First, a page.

Oxnard, Bellflower, Anaheim, Manteca, San Francisco, Santa Ana, Los Angeles, Cudahy, Downey, Pomona and Sacramento were some of the cities represented in the massive statewide march against police brutality that took place in Anaheim last Sunday. The action, mostly composed of friends and families of police killing victims, comes one year after the killing of unarmed, Manuel Angel Diaz, which was one of two back-to-back fatal police shootings by Anaheim police last summer that caused an uproar and an uprising throughout Anaheim neighborhoods.
The idea for a statewide action led by victims’ families originated from a group of Anaheim mothers who had been demanding justice for their son’s killings ever since the shootings took place. Along with other Southern California families, the proposal was shared with other victims’ families during a historic statewide conference against police brutality held in Oxnard last April.
Sunday’s demonstration began around noon as families and supporters started setting up information booths and preparing a rally in front of Anaheim City Hall located on the 200 Block of South Anaheim Blvd.
With a great show of support by various Brown Beret chapters to help with “security”, the march took form in front of City Hall and began its course towards the Anaheim police department.
Once on the street, there were hints that police were aware of a possible route or had previous conversations with some of the organizations present during the event as Anaheim police, along with Buena Park police and Yorba Linda Sheriffs, refrained from using any “excessive force” as they had done in the past. Contrasting to last year’s excessive use of “force” by Anaheim police, with the help of at least six other police agencies, where residents and community members were even denied entry into a public council meeting taking place during last year’s “uprising”.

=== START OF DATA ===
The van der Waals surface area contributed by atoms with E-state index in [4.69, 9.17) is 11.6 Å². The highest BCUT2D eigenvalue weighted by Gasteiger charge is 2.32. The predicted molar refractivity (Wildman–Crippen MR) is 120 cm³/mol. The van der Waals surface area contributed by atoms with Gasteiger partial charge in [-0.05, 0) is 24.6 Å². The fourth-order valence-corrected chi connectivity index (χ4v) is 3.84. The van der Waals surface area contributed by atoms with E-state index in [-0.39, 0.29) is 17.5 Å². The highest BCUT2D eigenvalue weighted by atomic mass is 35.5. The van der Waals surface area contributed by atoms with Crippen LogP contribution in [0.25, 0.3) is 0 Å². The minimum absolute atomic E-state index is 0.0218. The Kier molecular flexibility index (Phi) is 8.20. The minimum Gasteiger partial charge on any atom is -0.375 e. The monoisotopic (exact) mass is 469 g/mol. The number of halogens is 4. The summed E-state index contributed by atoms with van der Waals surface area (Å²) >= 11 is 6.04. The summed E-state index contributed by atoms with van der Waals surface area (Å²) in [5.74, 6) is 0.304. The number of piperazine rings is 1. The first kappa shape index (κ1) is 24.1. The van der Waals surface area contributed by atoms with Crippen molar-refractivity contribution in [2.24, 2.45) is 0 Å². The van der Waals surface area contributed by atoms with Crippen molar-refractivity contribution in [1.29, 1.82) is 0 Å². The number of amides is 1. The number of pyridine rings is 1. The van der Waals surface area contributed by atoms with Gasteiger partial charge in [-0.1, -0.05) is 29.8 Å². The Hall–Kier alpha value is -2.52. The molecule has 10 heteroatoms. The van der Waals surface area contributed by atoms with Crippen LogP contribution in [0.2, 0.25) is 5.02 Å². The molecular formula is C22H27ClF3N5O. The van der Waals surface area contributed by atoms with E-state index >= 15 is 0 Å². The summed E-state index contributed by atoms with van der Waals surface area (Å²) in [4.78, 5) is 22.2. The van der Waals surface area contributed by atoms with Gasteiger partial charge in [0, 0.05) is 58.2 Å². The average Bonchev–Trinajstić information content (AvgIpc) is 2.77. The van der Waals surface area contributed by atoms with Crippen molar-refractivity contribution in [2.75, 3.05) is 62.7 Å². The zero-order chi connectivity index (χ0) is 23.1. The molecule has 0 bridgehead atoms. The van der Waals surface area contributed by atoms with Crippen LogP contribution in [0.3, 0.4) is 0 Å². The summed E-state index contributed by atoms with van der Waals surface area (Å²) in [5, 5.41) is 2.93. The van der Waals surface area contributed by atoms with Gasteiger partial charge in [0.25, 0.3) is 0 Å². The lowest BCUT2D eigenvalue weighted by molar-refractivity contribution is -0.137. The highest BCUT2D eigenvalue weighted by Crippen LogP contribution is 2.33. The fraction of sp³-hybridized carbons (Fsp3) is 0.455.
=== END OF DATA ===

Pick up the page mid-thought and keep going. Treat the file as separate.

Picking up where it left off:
Without any major “disturbances,” the march continued westward towards the Anaheim police station located in the 425 block of South Harbor Blvd. Here all victims’ families shared their loved one’s story with everyone.
“I’m overwhelmed, there are so many families, we shouldn’t have to be here,” shared Dona Castro, whose son “Joey” Acevedo was killed by Anaheim police last year, “I know its hard for most Americans who don’t live in neighborhoods like mine to believe that gang unit officers execute a young man in cold blood and then plant a gun on him. It sounds crazy and paranoid, like the wishful thinking of a mother, but remember how hard it was for you to believe what you heard about the killing of Kelly Thomas until you saw that actual videotape. Who could have believed that six officers would beat a helpless homeless man to death with blows to the face…film the police - our young people are still being targeted, profiled, and criminalized for where they live and the color of their skin, especially in the neighborhoods suffering under unconstitutional gang injunctions.”
“We’re gonna fight!” asserted Jeralynn Blueford, mother of Alan Blueford, during an emotional speech, “My baby is not here, he can’t use his voice! But guess what, I can – I got my feet and my fists! My name is Jeralynn Blueford, I’m from Oakland, California, I’m fighting for all the families!...Stand up and fight, unite! This is what they don’t want to see – they want to see us against each other and go down. They want to put us in jail! Yes, that’s their weapon – but guess what our weapon is? Love, Unity, Fighting – and that’s how you win, fuck the police!”